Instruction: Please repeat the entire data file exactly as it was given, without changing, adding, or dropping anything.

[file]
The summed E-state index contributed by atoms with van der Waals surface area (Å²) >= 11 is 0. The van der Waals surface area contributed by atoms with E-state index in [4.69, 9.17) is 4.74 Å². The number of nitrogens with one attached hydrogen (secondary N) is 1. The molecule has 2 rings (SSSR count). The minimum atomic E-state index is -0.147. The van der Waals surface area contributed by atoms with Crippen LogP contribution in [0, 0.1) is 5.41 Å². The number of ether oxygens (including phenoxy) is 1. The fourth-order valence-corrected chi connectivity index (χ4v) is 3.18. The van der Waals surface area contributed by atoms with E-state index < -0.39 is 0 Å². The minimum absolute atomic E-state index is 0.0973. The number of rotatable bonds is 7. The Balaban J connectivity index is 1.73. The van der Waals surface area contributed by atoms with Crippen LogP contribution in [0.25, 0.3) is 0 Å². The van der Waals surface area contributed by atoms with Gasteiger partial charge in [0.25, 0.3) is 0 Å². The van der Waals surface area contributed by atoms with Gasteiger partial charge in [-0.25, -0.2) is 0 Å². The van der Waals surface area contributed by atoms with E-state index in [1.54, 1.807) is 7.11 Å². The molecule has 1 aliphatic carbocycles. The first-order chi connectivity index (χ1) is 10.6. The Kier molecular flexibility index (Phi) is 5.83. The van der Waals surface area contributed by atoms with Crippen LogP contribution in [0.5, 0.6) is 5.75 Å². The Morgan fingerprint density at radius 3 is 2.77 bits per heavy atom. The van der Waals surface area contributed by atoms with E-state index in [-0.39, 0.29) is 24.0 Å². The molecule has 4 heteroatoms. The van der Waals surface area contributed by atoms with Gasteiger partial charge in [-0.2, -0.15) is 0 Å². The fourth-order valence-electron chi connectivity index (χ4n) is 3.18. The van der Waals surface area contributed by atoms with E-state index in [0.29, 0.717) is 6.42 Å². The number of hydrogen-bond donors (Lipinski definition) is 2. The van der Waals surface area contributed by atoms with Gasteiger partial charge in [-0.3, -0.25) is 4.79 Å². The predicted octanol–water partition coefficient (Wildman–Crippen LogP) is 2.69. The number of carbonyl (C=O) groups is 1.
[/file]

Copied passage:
The summed E-state index contributed by atoms with van der Waals surface area (Å²) >= 11 is 0. The van der Waals surface area contributed by atoms with E-state index in [4.69, 9.17) is 4.74 Å². The number of nitrogens with one attached hydrogen (secondary N) is 1. The molecule has 2 rings (SSSR count). The minimum atomic E-state index is -0.147. The van der Waals surface area contributed by atoms with Crippen LogP contribution in [0, 0.1) is 5.41 Å². The number of ether oxygens (including phenoxy) is 1. The fourth-order valence-corrected chi connectivity index (χ4v) is 3.18. The van der Waals surface area contributed by atoms with E-state index < -0.39 is 0 Å². The minimum absolute atomic E-state index is 0.0973. The number of rotatable bonds is 7. The Balaban J connectivity index is 1.73. The van der Waals surface area contributed by atoms with Crippen LogP contribution in [0.25, 0.3) is 0 Å². The van der Waals surface area contributed by atoms with Gasteiger partial charge in [0.25, 0.3) is 0 Å². The van der Waals surface area contributed by atoms with Gasteiger partial charge in [-0.25, -0.2) is 0 Å². The van der Waals surface area contributed by atoms with E-state index in [1.54, 1.807) is 7.11 Å². The molecule has 1 aliphatic carbocycles. The first-order chi connectivity index (χ1) is 10.6. The Kier molecular flexibility index (Phi) is 5.83. The van der Waals surface area contributed by atoms with Crippen LogP contribution in [0.5, 0.6) is 5.75 Å². The Morgan fingerprint density at radius 3 is 2.77 bits per heavy atom. The van der Waals surface area contributed by atoms with E-state index in [-0.39, 0.29) is 24.0 Å². The molecule has 4 heteroatoms. The van der Waals surface area contributed by atoms with Gasteiger partial charge in [-0.2, -0.15) is 0 Å². The fourth-order valence-electron chi connectivity index (χ4n) is 3.18. The van der Waals surface area contributed by atoms with E-state index in [0.29, 0.717) is 6.42 Å². The number of hydrogen-bond donors (Lipinski definition) is 2. The van der Waals surface area contributed by atoms with Gasteiger partial charge in [-0.3, -0.25) is 4.79 Å². The predicted octanol–water partition coefficient (Wildman–Crippen LogP) is 2.69. The number of carbonyl (C=O) groups is 1.